Monday, 27 December 2010
Old movie madness - The Seventh Victim (1943) - spoilers!
Another horror/noir, and another from the "Cat People" stable at RKO Radio Pictures. This film even features a character from "Cat People" - Doctor Louis Judd - and some people consider this a prequel though sadly no cat people feature.
The film centres around Mary, a schoolgirl who is told by her headmistress (a formidable woman in a wonderful gathered dress) that her sister has not paid her school fees for the past six months and that she has been unable to contact her. She generously lends Mary the money to travel to the city to hunt down her sister.
Mary starts looking at her sister Jacqueline's beauty salon but finds out her sister sold it to her stern Mrs Reed some 8 months ago. At the salon Mary runs into one of Jacqueline's friends who says she saw her just the few weeks before at Dante's, an Italian restaurant, and so Mary heads straight there.
The owners recall an extraordinarily beautiful woman who did indeed come in some time ago, rented a room, changed the locks and left. Convinced this must her sister she persuades to owners to break into the room (she is very persuasive this gal - everyone does everything she says) and once the door is opened all there is in the room is a noose hanging from the rafters with a chair underneath.
Mary reports her sister missing and while doing so is approached by a cliched noir Private Detective who offers to take her case for free (again, she gets whatever she wants). Unfortunately in the course of their investigation the detective is killed.
Dr Judd appears, telling Mary that her sister is in his care and in hiding from a Satanic cult called the Palladists who she fears wish to kill her, she then discovers Jacqueline is married and estranged from her husband who has also been looking for her. Mary and Jacqueline's husband team up and secretly fall in love.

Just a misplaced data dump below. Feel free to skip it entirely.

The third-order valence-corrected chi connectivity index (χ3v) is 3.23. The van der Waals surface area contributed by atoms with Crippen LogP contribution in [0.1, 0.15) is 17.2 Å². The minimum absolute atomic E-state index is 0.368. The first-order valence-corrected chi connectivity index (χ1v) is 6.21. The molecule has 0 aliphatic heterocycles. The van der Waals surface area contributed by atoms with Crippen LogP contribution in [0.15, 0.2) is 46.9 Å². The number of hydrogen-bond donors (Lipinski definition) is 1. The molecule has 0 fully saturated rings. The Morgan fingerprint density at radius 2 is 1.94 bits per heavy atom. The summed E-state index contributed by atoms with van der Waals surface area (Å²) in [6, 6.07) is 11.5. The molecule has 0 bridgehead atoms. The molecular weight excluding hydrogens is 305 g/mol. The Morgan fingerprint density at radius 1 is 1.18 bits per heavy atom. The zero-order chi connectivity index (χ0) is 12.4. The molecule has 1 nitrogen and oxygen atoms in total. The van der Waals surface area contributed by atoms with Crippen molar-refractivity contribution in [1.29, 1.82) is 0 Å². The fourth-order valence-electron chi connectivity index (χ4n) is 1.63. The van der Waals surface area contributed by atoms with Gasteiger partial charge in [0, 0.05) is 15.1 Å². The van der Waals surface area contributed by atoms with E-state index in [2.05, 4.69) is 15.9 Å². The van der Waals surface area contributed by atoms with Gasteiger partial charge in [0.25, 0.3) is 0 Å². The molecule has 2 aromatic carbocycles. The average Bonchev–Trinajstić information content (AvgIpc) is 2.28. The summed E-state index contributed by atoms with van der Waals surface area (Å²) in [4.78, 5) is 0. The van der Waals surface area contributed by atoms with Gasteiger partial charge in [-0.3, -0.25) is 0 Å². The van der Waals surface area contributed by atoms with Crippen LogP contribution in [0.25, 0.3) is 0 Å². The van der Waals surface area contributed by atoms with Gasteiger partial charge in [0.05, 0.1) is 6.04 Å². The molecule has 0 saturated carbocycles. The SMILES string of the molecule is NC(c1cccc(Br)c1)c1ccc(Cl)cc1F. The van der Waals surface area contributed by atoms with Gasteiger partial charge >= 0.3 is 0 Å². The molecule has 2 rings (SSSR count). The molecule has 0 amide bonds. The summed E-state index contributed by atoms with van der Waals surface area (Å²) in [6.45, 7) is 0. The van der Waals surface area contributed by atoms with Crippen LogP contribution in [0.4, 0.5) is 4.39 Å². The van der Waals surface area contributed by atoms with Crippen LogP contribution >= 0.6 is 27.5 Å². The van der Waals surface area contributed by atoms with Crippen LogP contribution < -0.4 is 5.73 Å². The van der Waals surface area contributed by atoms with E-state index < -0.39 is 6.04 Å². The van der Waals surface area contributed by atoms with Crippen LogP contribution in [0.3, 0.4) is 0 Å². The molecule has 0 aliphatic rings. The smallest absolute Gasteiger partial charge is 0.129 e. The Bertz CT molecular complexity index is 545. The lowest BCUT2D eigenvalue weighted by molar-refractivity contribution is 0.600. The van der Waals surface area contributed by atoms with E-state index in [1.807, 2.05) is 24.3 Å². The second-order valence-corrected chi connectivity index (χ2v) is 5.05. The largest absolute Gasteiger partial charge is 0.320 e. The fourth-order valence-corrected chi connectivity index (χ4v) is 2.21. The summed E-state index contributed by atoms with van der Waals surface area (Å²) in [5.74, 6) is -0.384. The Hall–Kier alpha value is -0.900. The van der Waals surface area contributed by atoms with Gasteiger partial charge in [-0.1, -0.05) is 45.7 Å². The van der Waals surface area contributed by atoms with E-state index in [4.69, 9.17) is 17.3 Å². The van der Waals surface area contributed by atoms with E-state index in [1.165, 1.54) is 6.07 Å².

Jacqueline does not go back to her husband and is soon kidnapped by the cult who try to persuade her to kill herself as anyone who talks about the cult must die. She refuses to drink the poisoned wine and become the cults seventh victim and they reluctantly let her go. She is followed by an assassin however and narrowly escapes.
On the stairs outside her building she meets the deathly ill and strangely compelling Mimi (Elizabeth Russell), who tells her that despite being close to death and scared she is determined to enjoy her last days. Jacqueline responds that she is not scared of death and walks into the room with the noose.
The film closes with Mimi, glamorously dressed, descending the stairs and the sound of the chair in the room being kicked over.
The high points for me were the hair styling, there are some wonderful early 40's hair dos in this movie and some awe inspiring huge victory rolls. The only bad hair is on the head of the mysterious Jacqueline, a character with absolutely no depth and a very poor Bettie Page wig.
I also adored the shower scene, this pre-Psycho image was very powerful and I really like the way the brim of the hat echoes devil horns.
I also adored seeing Elizabeth Russell again, she appeared as the mysterious Serbian cat lady in "Cat People" and was dressed identically in this movie - budget constraint or link between the films? Sigh - Elizabeth Russell has such powerful features I could just watch her for hours.
The low points (aside from the laughable Bettie Page wig) were all around how disjointed the story was - it just didn't make any sense. If Jacqueline were alive then why didn't she keep paying her sisters school fees, why didn't she just leave town, why did an assassin follow her - was he linked to the cult who had let her go just seconds before, why had she never told her sister she had married? I also felt a little creeped out by the sexualisation of Mary, who was first portrayed as a child (albeit 16/17) and then had two much older men interested in her.
It clearly is a low budget affair, but it is rather fun to pass the time with as it doesn't need much in the way of concentration. It is very silly but it is also definitely worth watching if you can just suspend your disbelief and go along for the ride.